NVIDIA's GeForce GTX Titan: Yes, It CAN Play Crysis 3 - HotHardware

NVIDIA's GeForce GTX Titan: Yes, It CAN Play Crysis 3

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We spent a little time overclocking the GeForce GTX Titan to see what kind of additional frequency headroom it had left under its hood. For these tests, we used the latest edition of EVGA's Precision X GPU tweaking utility, which is designed to work with Titan.

Overclocking a Kepler-based GeForce GTX series graphics card requires a bit more tweaking then previous-gen products, due to all of the new options available and the complexities associated with GPU Boost. Sometimes, you’ll find that increasing a particular voltage or frequency may appear to function properly, when in fact performance decreases due to errors or throttling. You may also find that the actual GPU Boost clock may travel above or below the designated offset value when the power and/or temperature targets are also increased.


EVGA's Precision X Tweaking Utility Running On The GeForce GTX Titan

We did a few things when experimenting with overclocked speeds on Titan.  First we tried the most basic option available--we simply changed the temperature target from the default 80'C and increased it to 90'C to see what kind of impact it would have on performance.  Then, to push things much further, we increased the power and temperature targets to 105% and 92'C, respectively, and also increased the GPU and Memory clock offsets and ran a few tests.

Overclocking The GeForce GTX Titan
Tweakin' The GPU

Interestingly enough, increasing the temperature target to 90'C resulted in a small increase in performance, not only because the GPU was able to run at higher boost frequencies for longer periods, but the boost frequency actually increased as well. Although the default GPU boost clock on Titan is 876MHz, we observed frequencies as high as 993MHz. For our more aggressive overclocking tests, we saw a much higher GPU boost frequency of almost 1.1GHz, and when coupled with higher memory clocks, the performance increases were significant. Hitman in particular showed a 12% increase in performance. Keep in mind, these clocks were possible without manually tweaking the Titan's voltages. With further experimentation, we're certain the GeForce GTX Titan can hit even higher clocks than what we've shown here.

The moral of the story: Even with 7.1B transistors under the hood, the GeForce GTX Titan has plenty of frequency headroom left for overclockers.

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So let me get this right. The benefits over the 690 is tri-sli, acoustics, and size?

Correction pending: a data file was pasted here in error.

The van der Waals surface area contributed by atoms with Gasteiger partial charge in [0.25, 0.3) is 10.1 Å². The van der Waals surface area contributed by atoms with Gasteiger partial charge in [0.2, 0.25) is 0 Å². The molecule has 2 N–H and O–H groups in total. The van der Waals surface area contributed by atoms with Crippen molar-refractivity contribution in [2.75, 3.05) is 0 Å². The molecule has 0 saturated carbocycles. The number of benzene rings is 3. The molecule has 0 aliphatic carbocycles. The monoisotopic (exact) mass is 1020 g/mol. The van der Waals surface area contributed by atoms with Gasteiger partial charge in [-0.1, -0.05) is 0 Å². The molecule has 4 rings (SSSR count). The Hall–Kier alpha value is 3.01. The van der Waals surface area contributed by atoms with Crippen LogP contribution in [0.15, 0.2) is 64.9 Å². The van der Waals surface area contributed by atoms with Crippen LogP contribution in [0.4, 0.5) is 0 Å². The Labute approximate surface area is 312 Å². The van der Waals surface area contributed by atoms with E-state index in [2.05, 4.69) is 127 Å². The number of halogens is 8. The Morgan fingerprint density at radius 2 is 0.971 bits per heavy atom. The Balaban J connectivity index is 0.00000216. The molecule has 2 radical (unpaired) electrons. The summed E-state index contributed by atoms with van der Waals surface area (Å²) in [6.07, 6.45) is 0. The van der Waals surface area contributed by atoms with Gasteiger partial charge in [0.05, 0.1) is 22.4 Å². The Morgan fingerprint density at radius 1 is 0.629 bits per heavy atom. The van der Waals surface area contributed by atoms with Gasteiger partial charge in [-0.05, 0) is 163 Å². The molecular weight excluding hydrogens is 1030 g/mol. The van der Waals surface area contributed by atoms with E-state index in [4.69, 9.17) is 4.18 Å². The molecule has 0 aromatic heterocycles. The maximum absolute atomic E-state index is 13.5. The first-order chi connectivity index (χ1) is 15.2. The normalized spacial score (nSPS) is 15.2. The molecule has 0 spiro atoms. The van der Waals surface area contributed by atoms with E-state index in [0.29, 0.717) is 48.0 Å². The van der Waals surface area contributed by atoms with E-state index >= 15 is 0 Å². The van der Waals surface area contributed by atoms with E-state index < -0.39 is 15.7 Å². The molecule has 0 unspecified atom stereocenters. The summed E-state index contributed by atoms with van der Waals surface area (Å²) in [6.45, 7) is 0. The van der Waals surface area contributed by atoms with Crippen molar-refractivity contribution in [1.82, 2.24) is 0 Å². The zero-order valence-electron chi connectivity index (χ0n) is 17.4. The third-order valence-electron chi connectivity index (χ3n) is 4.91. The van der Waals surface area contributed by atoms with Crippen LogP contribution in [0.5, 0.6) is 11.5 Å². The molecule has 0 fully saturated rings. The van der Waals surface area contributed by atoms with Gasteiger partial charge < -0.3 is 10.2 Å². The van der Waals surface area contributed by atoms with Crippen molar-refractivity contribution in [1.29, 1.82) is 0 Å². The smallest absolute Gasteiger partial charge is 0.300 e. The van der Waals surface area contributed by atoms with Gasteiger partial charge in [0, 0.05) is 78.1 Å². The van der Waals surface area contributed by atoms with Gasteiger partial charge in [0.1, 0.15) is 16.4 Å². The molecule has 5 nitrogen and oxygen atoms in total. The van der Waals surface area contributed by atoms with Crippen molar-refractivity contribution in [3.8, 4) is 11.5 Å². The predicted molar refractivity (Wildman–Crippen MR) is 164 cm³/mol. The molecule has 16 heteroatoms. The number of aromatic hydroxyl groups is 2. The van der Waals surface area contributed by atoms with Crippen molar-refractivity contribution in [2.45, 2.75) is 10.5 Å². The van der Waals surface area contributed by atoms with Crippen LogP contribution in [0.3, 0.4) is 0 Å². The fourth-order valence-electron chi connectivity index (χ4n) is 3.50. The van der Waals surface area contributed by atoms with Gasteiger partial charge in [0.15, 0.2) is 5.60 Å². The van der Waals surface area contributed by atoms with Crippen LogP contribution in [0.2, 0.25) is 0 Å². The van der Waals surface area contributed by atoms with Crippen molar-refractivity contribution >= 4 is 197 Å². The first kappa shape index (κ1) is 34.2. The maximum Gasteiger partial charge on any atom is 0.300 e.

I can see the benefit from a small form factor point of view, if the 690 is bigger than what you're wanting in a case, but I just don't see the benefit from a performance standpoint unless you have $3000 to invest into the fad of the year.

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I can see this benefiting as Dorkstar said those with small form factor cases other then that who with half a brain would even need to 3way sli a card like this other then because i can type attitude.

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$1000 for a video card or a turbo for my VW? Hmm........

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Saw the specs... I came

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This might be like porn for a gamer or a hardcore computer enthusiast but unless you have A LOT of money to put in in building a rig, i don't see why one would go to such an overpowered graphics card.

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The titan is cool don't get me wrong but if I had a grand much less 3 grand even though the specs are crazy awesome I am going to sink that into something else. I love electronics and computers but until I win the redneck retire plan I just couldn't justify it. 

 

Having said that if someone gave me 3 of these cards I would find a way to put them in SLI in a heartbeat. 

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The only time I would consider this is if I had to drive multiple high rez displays - as of this moment, my 590 is more than enough for my 1x Dell 3011 @2560x1600, even in Crysis 3.  I figure I can pick up another 590 or 690 for less once the 700 series and maybe Titan variants take the top crown.

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